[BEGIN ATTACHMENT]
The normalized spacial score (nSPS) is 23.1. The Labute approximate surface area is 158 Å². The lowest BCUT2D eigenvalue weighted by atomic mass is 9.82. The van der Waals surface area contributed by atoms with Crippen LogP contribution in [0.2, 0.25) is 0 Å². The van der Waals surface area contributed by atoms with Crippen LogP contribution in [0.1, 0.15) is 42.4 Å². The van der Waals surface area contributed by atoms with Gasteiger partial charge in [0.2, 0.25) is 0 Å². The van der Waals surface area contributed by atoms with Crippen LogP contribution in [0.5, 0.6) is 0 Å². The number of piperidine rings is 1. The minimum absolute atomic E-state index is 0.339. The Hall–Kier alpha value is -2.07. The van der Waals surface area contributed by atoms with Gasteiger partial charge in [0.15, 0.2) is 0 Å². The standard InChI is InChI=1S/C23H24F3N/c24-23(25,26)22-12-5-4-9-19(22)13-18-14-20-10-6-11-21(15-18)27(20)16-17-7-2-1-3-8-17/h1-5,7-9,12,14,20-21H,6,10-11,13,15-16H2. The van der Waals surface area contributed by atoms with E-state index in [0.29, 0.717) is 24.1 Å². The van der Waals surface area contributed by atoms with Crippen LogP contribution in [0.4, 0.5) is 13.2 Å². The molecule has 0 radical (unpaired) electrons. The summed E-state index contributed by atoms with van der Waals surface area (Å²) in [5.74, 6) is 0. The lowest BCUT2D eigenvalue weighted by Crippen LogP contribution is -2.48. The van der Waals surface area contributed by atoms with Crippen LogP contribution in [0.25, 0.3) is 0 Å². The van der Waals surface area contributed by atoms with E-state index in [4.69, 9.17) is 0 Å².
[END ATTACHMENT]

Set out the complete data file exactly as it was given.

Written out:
The normalized spacial score (nSPS) is 23.1. The Labute approximate surface area is 158 Å². The lowest BCUT2D eigenvalue weighted by atomic mass is 9.82. The van der Waals surface area contributed by atoms with Crippen LogP contribution in [0.2, 0.25) is 0 Å². The van der Waals surface area contributed by atoms with Crippen LogP contribution in [0.1, 0.15) is 42.4 Å². The van der Waals surface area contributed by atoms with Gasteiger partial charge in [0.2, 0.25) is 0 Å². The van der Waals surface area contributed by atoms with Crippen LogP contribution in [0.5, 0.6) is 0 Å². The number of piperidine rings is 1. The minimum absolute atomic E-state index is 0.339. The Hall–Kier alpha value is -2.07. The van der Waals surface area contributed by atoms with Gasteiger partial charge in [0.15, 0.2) is 0 Å². The standard InChI is InChI=1S/C23H24F3N/c24-23(25,26)22-12-5-4-9-19(22)13-18-14-20-10-6-11-21(15-18)27(20)16-17-7-2-1-3-8-17/h1-5,7-9,12,14,20-21H,6,10-11,13,15-16H2. The van der Waals surface area contributed by atoms with E-state index in [0.29, 0.717) is 24.1 Å². The van der Waals surface area contributed by atoms with Crippen LogP contribution in [0.4, 0.5) is 13.2 Å². The molecule has 0 radical (unpaired) electrons. The summed E-state index contributed by atoms with van der Waals surface area (Å²) in [5.74, 6) is 0. The lowest BCUT2D eigenvalue weighted by Crippen LogP contribution is -2.48. The van der Waals surface area contributed by atoms with Crippen LogP contribution in [0.25, 0.3) is 0 Å². The van der Waals surface area contributed by atoms with E-state index in [4.69, 9.17) is 0 Å².